The Palestinian Head of State, His Excellency Mohammed Abdel Rahman Abdel Raouf Arafat al-Qudwa al-Husseini died at the Mukataa, his lavish presidential compound on the Central West Bank of the River Jordan on November 11, 2004.
Yasser Arafat - as he was more commonly known from his freedom fighting days, or Abu Ammar by his "kunya" given name - was seventy-five years old and had dedicated his entire adult life to the founding of Palestine.
In 1947, Mr Arafat enrolled in the University of King Fuad I. During the 1948 War of Independence, Mr Arafat left Cairo to join Arab forces fighting against Zionist troops. In early 1949, when the war was winding down in Palestine's favor, Mr Arafat returned to study Political Science, serving as president of the General Union of Palestinian Students. During his first year as president of the union, the institution was renamed Cairo University after a coup was carried out by the Free Officers Movement overthrowing King Farouk I. By that time, Mr Arafat had graduated with a bachelor's degree and was called to duty with Egyptian forces during the Suez Crisis to repel a fresh set of invaders, this time the British and French. The unconditional backing of the Free Officers Movement, and in particular the lifelong support of Abdul Gamal Nasser and his successors would be key to Mr Arafat's own rise to power in Ramallah.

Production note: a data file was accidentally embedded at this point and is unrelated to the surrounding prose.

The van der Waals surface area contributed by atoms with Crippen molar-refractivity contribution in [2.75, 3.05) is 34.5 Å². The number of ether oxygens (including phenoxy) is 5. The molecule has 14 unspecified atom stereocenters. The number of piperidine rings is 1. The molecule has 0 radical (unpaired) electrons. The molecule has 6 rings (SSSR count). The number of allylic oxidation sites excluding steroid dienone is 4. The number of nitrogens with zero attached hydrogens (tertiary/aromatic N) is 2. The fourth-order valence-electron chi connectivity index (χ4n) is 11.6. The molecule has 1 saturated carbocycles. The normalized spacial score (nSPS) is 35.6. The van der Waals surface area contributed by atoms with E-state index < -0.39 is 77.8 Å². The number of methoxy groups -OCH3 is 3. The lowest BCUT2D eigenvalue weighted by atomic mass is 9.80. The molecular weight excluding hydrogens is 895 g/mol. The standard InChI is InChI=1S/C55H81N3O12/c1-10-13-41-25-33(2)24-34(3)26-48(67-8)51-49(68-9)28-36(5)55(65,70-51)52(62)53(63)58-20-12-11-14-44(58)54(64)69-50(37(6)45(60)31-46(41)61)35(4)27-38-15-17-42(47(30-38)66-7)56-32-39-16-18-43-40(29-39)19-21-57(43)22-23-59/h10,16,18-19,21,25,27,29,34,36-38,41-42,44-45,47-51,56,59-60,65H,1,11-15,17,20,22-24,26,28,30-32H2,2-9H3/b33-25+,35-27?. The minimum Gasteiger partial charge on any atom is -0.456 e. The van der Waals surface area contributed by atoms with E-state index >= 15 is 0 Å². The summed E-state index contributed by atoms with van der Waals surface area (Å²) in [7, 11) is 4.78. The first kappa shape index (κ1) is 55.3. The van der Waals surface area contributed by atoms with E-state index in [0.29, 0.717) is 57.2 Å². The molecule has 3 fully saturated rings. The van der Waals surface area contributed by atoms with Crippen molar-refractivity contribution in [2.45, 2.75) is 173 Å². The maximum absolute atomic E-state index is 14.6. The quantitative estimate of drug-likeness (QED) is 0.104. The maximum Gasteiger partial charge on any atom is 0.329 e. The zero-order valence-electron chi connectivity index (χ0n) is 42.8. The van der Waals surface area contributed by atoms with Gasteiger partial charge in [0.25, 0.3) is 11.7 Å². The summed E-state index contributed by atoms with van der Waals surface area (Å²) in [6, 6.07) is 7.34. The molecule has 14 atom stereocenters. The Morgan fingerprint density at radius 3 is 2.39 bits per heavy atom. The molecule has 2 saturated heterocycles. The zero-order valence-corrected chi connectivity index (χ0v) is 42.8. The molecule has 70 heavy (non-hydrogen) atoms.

Accordingly, a week of national mourning was declared in both Ramallah, and nearby East Jerusalem, just 10 kilometers (6 miles) to the north of the capital city.
Students of irony might care to note that the term Mukataa although commonly used to describe Palestinian government bureau and centres actually means "something separated" in Arabic. This term could equally apply to the desperately unhappy state of a Zionist organisation led by Mr Binjamin Netanyahu, currently residing somewhat further away from the "Eternal City of the Jews" than that gentleman would undoubtedly have preferred.
In Ellington, Connecticut Mr Netanyahu convened a news conference in his capacity as the Head of Congregation Knesseth Israel. Founded in 1906 by a group of Jewish farmers, the synagogue was built in 1913 partly with funds from the philanthropist Baron Maurice de Hirsch's Jewish Colonization Association. The choice of the Constitution State was unintentionally symbolic; the motto of Connecticut is Qui transtulit sustinet, in Latin meaning "He who transplanted sustains".
Of course the Jewish Colonization Association had long labelled Mr Arafat an Arab nationalist and a terrorist, saying his death could be a turning point for Jewish fortunes in the Middle East.
Despite the catastrophe of 1948, the people of Eretz Israel had not given up on their vision of a Jewish State in the Middle East, said Netanyahu.
However, when pressed, he refused to give a road-map stating that 'for the
foreseeable future', the Jewish homeland would be these agricultural colonies on
real estate purchased by the committee, in the Americas.
In this scenario, rather than the Palestinian leadership desperately holed up on Ramallah, we turn the tables and imagine the Jewish leadership raging in impotence over a lost history. No agenda other than a perspective shift on a simple reversal.
Steve Payne, Editor Today in Alternate History, a Daily Updating Blog of Important Events In History That Never Occurred Today.
Imagine what would be, if history had occurred a bit differently. Who says it didn't, somewhere? These fictional news items explore that possibility. Possibilities such as America becoming a Marxist superpower, aliens influencing human history in the 18th century and Teddy Roosevelt winning his 3rd term as president abound in this interesting fictional blog.